A Florida judge told lawyers for Casey Anthony today that he will leave it up to the jury to decide whether she should be sentenced to death if convicted of her daughter's murder.
Judge Stan Strickland issued his ruling while rejecting a motion by Anthony's legal team to eliminate the death penalty in the case. Defense lawyers said prosecutors were using the possibility of the death penalty to seat a "conviction-prone" jury on the case.
Anthony, 23, has been charged with the death of her 2-year-old daughter Caylee. The child's body was found a year ago, in December 2008. Caylee disappeared in June 2008, but wasn't reported missing until a month later.
Strickland said the issue of whether to sentence Anthony to death if she is convicted is best left up to the jury.
"While the quantum of evidence sufficient to seek the death penalty will virtually always be an issue, that matter is generally best left for the jury," Strickland wrote in his ruling, according to ABC News' Florida affiliate WFTV.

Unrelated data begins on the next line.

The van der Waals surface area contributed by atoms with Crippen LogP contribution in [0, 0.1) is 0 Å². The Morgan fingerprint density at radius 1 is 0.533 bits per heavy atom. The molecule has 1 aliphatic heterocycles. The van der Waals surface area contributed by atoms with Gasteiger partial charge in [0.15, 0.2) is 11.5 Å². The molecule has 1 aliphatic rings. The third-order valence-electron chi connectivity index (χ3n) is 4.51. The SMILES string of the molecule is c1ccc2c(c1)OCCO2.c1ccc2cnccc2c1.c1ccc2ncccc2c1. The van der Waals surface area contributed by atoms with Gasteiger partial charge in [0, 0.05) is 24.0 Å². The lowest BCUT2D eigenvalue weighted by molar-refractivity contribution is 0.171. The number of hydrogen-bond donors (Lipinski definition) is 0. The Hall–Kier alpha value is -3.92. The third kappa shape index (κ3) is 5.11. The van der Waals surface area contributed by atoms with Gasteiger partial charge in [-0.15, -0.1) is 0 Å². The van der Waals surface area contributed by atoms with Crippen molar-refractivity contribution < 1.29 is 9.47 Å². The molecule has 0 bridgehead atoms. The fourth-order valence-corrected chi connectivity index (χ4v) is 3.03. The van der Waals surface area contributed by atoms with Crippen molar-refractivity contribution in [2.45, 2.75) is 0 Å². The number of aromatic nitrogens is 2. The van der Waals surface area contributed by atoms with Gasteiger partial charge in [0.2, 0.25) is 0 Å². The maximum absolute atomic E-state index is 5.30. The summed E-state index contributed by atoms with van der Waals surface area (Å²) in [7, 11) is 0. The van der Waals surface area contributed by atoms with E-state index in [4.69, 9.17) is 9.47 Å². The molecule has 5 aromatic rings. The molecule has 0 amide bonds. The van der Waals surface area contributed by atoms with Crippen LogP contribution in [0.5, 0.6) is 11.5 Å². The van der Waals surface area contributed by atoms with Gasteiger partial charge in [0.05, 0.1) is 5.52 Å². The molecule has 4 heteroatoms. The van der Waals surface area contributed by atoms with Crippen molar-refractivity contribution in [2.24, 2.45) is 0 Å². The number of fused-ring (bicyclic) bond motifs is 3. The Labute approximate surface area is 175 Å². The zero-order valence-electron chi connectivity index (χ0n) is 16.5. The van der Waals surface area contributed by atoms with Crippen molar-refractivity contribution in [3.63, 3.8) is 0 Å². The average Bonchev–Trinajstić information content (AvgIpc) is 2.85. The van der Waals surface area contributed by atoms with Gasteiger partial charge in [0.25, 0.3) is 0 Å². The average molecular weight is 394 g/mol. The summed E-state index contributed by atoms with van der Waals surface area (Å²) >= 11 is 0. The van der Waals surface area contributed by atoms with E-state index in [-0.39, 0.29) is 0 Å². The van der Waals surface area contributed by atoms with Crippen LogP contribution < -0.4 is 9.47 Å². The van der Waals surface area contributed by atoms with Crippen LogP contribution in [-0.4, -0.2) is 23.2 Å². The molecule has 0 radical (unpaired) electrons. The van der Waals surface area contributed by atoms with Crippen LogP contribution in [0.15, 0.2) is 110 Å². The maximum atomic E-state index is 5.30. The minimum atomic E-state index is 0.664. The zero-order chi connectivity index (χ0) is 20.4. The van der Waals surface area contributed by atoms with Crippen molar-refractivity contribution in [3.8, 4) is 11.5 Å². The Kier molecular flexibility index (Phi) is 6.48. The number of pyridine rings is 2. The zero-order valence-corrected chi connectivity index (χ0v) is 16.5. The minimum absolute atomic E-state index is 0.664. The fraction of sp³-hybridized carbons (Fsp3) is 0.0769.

Anthony has pleaded not guilty. She claims the child's babysitter kidnapped the toddler. Investigators have been unable to locate the babysitter or determine that such a person exists.
Her lawyers later argued in court that former meter reader Roy Kronk, who discovered Caylee's body less than a mile from Anthony's Orlando home, could have played a role in the girl's death.
The autopsy report, which was released in June, showed that duct tape was wrapped around Caylee's head from the bottom of her chin to over her nose.
The FBI concluded the duct tape found on Caylee's mouth and tape found in the Anthony's garage may have come from the same roll, but state documents released in October showed otherwise.
After interviewing Kronk's ex-wives and family members, Anthony's attorneys claimed in a motion that Kronk is "equally as likely to be responsible for the death of the child."
Earlier this week, Strickland denied a defense motion to stop videotaping Anthony in jail.
Casey Anthony was arrested and released a number of times last year on various charges, including child neglect and lying to investigators. She was officially named a suspect in her daughter's disappearance Oct. 2, 2008, and charged with first-degree murder Oct. 14.
Anthony repeatedly misled and lied to police in the course of their investigation, according to investigators.